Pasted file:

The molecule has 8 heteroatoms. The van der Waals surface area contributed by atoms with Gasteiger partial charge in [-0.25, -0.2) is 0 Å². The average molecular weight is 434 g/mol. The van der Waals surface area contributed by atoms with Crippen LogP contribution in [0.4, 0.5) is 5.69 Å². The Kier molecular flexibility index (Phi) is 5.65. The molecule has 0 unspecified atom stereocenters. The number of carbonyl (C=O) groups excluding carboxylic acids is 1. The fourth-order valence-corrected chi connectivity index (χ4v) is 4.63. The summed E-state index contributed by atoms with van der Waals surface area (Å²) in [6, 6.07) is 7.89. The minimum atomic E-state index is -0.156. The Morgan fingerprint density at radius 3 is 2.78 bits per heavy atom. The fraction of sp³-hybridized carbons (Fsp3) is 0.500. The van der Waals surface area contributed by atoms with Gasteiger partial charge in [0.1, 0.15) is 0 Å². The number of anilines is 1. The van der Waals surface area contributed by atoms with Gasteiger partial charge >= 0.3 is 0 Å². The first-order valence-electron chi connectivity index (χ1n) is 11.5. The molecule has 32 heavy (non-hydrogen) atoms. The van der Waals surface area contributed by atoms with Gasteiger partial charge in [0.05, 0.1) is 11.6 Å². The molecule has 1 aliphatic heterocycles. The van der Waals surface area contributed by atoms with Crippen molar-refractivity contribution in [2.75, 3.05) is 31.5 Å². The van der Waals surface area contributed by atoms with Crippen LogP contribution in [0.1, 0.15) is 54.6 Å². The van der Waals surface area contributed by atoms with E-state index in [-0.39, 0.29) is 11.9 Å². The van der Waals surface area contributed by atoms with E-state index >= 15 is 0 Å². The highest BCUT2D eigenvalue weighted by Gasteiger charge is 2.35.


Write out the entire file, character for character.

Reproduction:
The molecule has 8 heteroatoms. The van der Waals surface area contributed by atoms with Gasteiger partial charge in [-0.25, -0.2) is 0 Å². The average molecular weight is 434 g/mol. The van der Waals surface area contributed by atoms with Crippen LogP contribution in [0.4, 0.5) is 5.69 Å². The Kier molecular flexibility index (Phi) is 5.65. The molecule has 0 unspecified atom stereocenters. The number of carbonyl (C=O) groups excluding carboxylic acids is 1. The fourth-order valence-corrected chi connectivity index (χ4v) is 4.63. The summed E-state index contributed by atoms with van der Waals surface area (Å²) in [6, 6.07) is 7.89. The minimum atomic E-state index is -0.156. The Morgan fingerprint density at radius 3 is 2.78 bits per heavy atom. The fraction of sp³-hybridized carbons (Fsp3) is 0.500. The van der Waals surface area contributed by atoms with Gasteiger partial charge in [0.1, 0.15) is 0 Å². The number of anilines is 1. The van der Waals surface area contributed by atoms with Gasteiger partial charge >= 0.3 is 0 Å². The first-order valence-electron chi connectivity index (χ1n) is 11.5. The molecule has 32 heavy (non-hydrogen) atoms. The van der Waals surface area contributed by atoms with Gasteiger partial charge in [0.05, 0.1) is 11.6 Å². The molecule has 1 aliphatic heterocycles. The van der Waals surface area contributed by atoms with Crippen molar-refractivity contribution in [2.75, 3.05) is 31.5 Å². The van der Waals surface area contributed by atoms with Crippen LogP contribution in [0.1, 0.15) is 54.6 Å². The van der Waals surface area contributed by atoms with E-state index in [-0.39, 0.29) is 11.9 Å². The van der Waals surface area contributed by atoms with E-state index >= 15 is 0 Å². The highest BCUT2D eigenvalue weighted by Gasteiger charge is 2.35.